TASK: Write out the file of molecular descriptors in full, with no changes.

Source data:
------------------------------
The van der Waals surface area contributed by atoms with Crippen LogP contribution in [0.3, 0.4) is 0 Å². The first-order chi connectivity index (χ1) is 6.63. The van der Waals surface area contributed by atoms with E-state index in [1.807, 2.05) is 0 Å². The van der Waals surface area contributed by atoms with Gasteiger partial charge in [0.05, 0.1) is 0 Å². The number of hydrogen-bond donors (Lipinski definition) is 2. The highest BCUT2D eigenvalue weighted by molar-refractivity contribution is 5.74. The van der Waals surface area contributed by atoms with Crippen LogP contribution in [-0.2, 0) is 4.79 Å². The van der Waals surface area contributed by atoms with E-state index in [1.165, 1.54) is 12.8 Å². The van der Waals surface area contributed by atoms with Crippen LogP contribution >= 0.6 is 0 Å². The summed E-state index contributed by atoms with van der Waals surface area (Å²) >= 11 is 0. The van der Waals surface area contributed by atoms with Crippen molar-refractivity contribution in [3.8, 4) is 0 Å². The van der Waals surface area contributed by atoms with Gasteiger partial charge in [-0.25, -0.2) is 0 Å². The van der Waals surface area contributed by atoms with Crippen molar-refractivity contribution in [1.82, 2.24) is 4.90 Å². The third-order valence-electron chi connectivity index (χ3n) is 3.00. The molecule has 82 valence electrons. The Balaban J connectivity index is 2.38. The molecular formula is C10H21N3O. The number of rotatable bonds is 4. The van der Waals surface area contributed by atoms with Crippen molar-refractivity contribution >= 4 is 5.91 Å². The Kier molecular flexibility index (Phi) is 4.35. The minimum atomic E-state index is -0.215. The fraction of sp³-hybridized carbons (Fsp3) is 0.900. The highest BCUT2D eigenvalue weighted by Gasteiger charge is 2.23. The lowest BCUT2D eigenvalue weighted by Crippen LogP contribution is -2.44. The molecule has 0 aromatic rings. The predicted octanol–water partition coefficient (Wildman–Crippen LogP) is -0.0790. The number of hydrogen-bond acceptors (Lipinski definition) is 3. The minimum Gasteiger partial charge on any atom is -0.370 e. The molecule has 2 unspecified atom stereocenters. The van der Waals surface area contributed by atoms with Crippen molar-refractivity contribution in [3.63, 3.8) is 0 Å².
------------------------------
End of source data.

The van der Waals surface area contributed by atoms with Crippen LogP contribution in [0.3, 0.4) is 0 Å². The first-order chi connectivity index (χ1) is 6.63. The van der Waals surface area contributed by atoms with E-state index in [1.807, 2.05) is 0 Å². The van der Waals surface area contributed by atoms with Gasteiger partial charge in [0.05, 0.1) is 0 Å². The number of hydrogen-bond donors (Lipinski definition) is 2. The highest BCUT2D eigenvalue weighted by molar-refractivity contribution is 5.74. The van der Waals surface area contributed by atoms with Crippen LogP contribution in [-0.2, 0) is 4.79 Å². The van der Waals surface area contributed by atoms with E-state index in [1.165, 1.54) is 12.8 Å². The van der Waals surface area contributed by atoms with Crippen LogP contribution >= 0.6 is 0 Å². The summed E-state index contributed by atoms with van der Waals surface area (Å²) >= 11 is 0. The van der Waals surface area contributed by atoms with Crippen molar-refractivity contribution in [3.8, 4) is 0 Å². The van der Waals surface area contributed by atoms with Gasteiger partial charge in [-0.25, -0.2) is 0 Å². The van der Waals surface area contributed by atoms with Crippen molar-refractivity contribution in [1.82, 2.24) is 4.90 Å². The third-order valence-electron chi connectivity index (χ3n) is 3.00. The molecule has 82 valence electrons. The Balaban J connectivity index is 2.38. The molecular formula is C10H21N3O. The number of rotatable bonds is 4. The van der Waals surface area contributed by atoms with Crippen molar-refractivity contribution >= 4 is 5.91 Å². The Kier molecular flexibility index (Phi) is 4.35. The minimum atomic E-state index is -0.215. The fraction of sp³-hybridized carbons (Fsp3) is 0.900. The highest BCUT2D eigenvalue weighted by Gasteiger charge is 2.23. The lowest BCUT2D eigenvalue weighted by Crippen LogP contribution is -2.44. The molecule has 0 aromatic rings. The predicted octanol–water partition coefficient (Wildman–Crippen LogP) is -0.0790. The number of hydrogen-bond acceptors (Lipinski definition) is 3. The minimum Gasteiger partial charge on any atom is -0.370 e. The molecule has 2 unspecified atom stereocenters. The van der Waals surface area contributed by atoms with Crippen molar-refractivity contribution in [3.63, 3.8) is 0 Å².